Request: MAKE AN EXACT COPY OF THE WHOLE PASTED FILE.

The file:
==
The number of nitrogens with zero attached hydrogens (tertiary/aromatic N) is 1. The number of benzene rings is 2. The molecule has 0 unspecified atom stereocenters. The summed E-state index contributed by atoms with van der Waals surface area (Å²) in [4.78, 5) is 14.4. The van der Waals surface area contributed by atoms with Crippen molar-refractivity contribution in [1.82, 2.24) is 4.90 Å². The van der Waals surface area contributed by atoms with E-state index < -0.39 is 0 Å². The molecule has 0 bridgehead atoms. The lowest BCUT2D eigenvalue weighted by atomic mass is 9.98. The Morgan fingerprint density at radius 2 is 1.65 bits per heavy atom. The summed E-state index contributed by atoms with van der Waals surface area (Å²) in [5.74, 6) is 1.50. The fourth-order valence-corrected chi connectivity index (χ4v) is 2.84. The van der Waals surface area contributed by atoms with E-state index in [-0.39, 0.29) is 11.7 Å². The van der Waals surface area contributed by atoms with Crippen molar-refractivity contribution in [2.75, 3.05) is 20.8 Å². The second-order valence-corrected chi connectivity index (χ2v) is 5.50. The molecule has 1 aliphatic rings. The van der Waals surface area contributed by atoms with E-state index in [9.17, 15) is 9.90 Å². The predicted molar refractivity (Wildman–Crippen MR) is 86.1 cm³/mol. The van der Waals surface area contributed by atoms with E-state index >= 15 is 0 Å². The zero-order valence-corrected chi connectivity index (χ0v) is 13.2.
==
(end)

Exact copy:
The number of nitrogens with zero attached hydrogens (tertiary/aromatic N) is 1. The number of benzene rings is 2. The molecule has 0 unspecified atom stereocenters. The summed E-state index contributed by atoms with van der Waals surface area (Å²) in [4.78, 5) is 14.4. The van der Waals surface area contributed by atoms with Crippen molar-refractivity contribution in [1.82, 2.24) is 4.90 Å². The van der Waals surface area contributed by atoms with E-state index < -0.39 is 0 Å². The molecule has 0 bridgehead atoms. The lowest BCUT2D eigenvalue weighted by atomic mass is 9.98. The Morgan fingerprint density at radius 2 is 1.65 bits per heavy atom. The summed E-state index contributed by atoms with van der Waals surface area (Å²) in [5.74, 6) is 1.50. The fourth-order valence-corrected chi connectivity index (χ4v) is 2.84. The van der Waals surface area contributed by atoms with E-state index in [-0.39, 0.29) is 11.7 Å². The van der Waals surface area contributed by atoms with Crippen molar-refractivity contribution in [2.75, 3.05) is 20.8 Å². The second-order valence-corrected chi connectivity index (χ2v) is 5.50. The molecule has 1 aliphatic rings. The van der Waals surface area contributed by atoms with E-state index in [9.17, 15) is 9.90 Å². The predicted molar refractivity (Wildman–Crippen MR) is 86.1 cm³/mol. The van der Waals surface area contributed by atoms with E-state index >= 15 is 0 Å². The zero-order valence-corrected chi connectivity index (χ0v) is 13.2.